For example, the adult child's home may be too small to accommodate another occupant, or it might be multi-level, making it impractical and unsafe for a wheelchair-bound parent. Or, the parent may be incapable of being left alone during the day, and limited finances can't stretch far enough to provide adult day care for the parent.

More than 90 percent of seniors recently surveyed said that they would prefer to stay in their own homes as long as possible. However, when that is no longer a viable option, don’t just assume your parent would opt to live with you or one of your siblings. Not all aging parents want to move in with their children. My own 83-year-old mother frequently reminds me that she will never move in with any of her three daughters, even though she adores us and we are equally enamored with her. My mom cared for both her mother and her mother-in-law at home during decades of protracted illness and dementia. Like many good parents, she wishes better for her own children. 

Know That Living With You May Be a Great Option

In some circumstances, having your aging parent(s) live with you may be a great option. There are numerous resources that can make this work. If you are away during the day and need someone to check on your parent, you can hire an in-home health care service on an hourly basis to do just that. You might also consider adult day care. These centers provide up to eight hours of care per workday. You can arrange for care on a daily basis, a few days per week or simply use their drop-off service. The days are filled with activities, a noon meal is provided and prices are usually quite reasonable.

But even if a parent moves in with a child, there may come a time when the parent’s needs require more attention than can be provided by a working child with outside assistance, a stay-at-home caregiver or somebody without medical expertise. Fortunately, at that point, choices abound and we will help you make them.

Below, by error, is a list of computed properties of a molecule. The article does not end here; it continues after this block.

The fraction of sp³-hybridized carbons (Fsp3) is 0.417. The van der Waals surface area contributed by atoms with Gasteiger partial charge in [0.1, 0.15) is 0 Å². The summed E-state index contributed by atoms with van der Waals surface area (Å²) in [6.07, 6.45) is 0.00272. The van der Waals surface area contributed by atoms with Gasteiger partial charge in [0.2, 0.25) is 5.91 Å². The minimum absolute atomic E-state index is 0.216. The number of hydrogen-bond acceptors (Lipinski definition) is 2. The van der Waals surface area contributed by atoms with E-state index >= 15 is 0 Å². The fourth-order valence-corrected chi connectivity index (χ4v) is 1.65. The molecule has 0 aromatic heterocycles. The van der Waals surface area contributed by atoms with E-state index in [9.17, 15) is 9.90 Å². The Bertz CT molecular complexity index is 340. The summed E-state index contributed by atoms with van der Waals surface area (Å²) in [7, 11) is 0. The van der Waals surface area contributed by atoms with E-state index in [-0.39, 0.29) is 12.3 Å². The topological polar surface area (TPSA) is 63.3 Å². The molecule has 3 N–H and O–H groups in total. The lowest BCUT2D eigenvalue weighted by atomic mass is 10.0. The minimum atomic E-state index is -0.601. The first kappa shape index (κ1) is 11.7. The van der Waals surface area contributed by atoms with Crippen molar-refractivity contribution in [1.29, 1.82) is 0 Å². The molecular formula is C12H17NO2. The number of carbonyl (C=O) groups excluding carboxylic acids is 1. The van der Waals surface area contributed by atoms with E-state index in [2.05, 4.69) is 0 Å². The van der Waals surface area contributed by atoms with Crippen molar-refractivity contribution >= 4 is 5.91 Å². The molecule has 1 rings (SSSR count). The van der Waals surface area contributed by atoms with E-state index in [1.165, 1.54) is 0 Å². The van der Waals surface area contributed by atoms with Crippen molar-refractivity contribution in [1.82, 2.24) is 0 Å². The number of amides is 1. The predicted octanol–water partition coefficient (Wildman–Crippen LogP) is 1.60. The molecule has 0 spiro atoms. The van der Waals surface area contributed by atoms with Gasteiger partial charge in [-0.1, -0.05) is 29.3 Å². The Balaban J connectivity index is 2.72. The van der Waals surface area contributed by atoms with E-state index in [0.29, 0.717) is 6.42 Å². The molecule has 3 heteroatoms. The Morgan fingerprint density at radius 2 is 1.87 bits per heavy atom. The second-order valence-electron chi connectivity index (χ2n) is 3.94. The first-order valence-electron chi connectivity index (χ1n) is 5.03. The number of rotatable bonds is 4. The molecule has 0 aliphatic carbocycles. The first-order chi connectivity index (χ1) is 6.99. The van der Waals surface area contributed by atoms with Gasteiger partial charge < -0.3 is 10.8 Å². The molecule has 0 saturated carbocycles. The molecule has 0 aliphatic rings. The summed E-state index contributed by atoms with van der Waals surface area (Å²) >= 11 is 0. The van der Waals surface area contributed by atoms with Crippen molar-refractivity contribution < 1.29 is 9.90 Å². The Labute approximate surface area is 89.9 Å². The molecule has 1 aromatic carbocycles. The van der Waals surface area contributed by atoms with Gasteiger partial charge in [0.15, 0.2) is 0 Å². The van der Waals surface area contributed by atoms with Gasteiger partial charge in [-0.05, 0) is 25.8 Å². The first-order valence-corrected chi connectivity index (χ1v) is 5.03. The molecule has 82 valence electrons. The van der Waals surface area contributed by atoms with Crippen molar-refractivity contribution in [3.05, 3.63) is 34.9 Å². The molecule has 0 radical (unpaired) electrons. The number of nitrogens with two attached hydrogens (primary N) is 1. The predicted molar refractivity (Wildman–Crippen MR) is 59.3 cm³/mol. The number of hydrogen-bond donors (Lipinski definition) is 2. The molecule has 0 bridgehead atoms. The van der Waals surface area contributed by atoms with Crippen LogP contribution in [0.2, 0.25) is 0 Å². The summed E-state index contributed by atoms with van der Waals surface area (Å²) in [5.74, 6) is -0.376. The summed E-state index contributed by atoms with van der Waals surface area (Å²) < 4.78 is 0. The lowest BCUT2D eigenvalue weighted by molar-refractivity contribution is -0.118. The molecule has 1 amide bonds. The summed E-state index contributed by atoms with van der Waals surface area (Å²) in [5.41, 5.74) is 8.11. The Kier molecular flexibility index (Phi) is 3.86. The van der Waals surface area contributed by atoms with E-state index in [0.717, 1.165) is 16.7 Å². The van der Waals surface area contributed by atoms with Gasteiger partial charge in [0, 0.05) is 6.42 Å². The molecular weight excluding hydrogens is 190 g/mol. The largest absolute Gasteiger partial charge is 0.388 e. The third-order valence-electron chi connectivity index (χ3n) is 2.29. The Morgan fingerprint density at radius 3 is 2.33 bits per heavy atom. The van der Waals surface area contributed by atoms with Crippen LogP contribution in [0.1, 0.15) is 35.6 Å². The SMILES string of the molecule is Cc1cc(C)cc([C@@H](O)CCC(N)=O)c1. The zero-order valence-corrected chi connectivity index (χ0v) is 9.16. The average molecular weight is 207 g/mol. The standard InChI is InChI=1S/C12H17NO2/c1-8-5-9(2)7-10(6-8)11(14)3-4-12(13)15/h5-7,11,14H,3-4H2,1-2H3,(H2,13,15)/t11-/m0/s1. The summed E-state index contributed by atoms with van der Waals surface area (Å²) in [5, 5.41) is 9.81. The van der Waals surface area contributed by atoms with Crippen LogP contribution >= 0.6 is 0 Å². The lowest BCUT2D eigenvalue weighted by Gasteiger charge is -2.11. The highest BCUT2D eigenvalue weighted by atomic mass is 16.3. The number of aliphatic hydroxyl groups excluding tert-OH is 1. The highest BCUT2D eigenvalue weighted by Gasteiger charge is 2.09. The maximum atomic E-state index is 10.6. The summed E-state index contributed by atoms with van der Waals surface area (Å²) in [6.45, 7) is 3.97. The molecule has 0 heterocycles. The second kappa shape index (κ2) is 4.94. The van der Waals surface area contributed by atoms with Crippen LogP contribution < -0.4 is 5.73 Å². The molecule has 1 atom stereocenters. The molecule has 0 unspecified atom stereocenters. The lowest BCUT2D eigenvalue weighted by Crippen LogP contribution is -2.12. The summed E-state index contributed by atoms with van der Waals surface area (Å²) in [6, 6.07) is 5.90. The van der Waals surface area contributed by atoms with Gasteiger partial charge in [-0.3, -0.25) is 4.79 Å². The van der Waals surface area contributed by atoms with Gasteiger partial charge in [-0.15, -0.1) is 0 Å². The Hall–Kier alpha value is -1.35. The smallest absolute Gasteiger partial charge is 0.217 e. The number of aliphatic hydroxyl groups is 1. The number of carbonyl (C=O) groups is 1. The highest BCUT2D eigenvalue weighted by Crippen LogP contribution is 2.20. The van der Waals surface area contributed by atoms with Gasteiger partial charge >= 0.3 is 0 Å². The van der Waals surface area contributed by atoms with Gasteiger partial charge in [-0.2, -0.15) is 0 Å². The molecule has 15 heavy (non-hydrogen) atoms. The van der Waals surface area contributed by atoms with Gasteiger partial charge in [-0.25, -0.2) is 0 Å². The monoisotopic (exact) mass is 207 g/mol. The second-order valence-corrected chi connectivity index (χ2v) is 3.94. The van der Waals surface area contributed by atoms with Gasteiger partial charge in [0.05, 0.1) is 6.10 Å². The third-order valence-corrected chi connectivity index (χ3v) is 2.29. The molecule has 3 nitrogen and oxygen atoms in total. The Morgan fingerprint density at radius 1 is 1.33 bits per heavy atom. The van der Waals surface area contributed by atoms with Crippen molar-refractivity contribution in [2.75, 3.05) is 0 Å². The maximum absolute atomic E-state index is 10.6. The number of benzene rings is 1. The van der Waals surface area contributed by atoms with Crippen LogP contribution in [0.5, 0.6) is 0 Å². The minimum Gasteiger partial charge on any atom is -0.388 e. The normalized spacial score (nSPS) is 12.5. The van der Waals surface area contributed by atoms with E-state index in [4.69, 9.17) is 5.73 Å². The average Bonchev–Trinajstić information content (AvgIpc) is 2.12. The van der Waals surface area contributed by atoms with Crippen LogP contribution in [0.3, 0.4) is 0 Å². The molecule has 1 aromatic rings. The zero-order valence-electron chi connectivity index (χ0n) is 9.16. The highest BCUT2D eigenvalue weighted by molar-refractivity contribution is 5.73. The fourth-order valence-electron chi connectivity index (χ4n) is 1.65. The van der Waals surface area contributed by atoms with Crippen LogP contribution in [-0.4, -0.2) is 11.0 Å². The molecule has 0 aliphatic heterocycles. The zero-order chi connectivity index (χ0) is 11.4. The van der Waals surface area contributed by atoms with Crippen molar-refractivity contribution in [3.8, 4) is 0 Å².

If you are visiting our site we assume that something has triggered your curiosity. Have you begun to use the word "frail" or "forgetful" when talking about your parent? You may be in that in-between stage when dad is just beginning to falter. You should know that very few in your situation make this transition smoothly so you are not alone. After all, you're a member of a generation that is 76 million strong, 44 million of whom are currently providing some kind of care for an elderly relative. This means you’ve got lots of company. You are likely one of the great unpaid caregivers in our society.

The most common afflictions requiring ongoing care are heart disease, cancer, diabetes, Alzheimer’s and a menu of other maladies that impact memory and the ability to care for oneself. If you have become a caregiver, here's what the study says you can expect:

The average length of care is 4.3 years; however, three in ten caregivers report providing care for more than 5 years. Caregivers age 50 and older--who tend to be caring for mothers and grandmothers--are among the most likely to have provided care for 20 years or more. The survey found that 17 percent of caregivers between 50 and 64 and 18 percent of those over age 65 have been providing care for more than a decade.

We began by talking about what happens to the adult child in these circumstances. Sometimes the life changes we are discussing progress slowly and everyone has time to adjust. Unfortunately, more often the pace accelerates and the adult child is catapulted into the role of caregiver with little training, less information and no extra room in their crowded “life" plate. They try to figure out how to balance their increasingly complicated lives, yet find that the person who most often suffers is the caregiver. Intergenerational living can result in more people sharing the tasks, but it can also create a tug-of-war between kids, parents and grandparents, leaving you in the middle.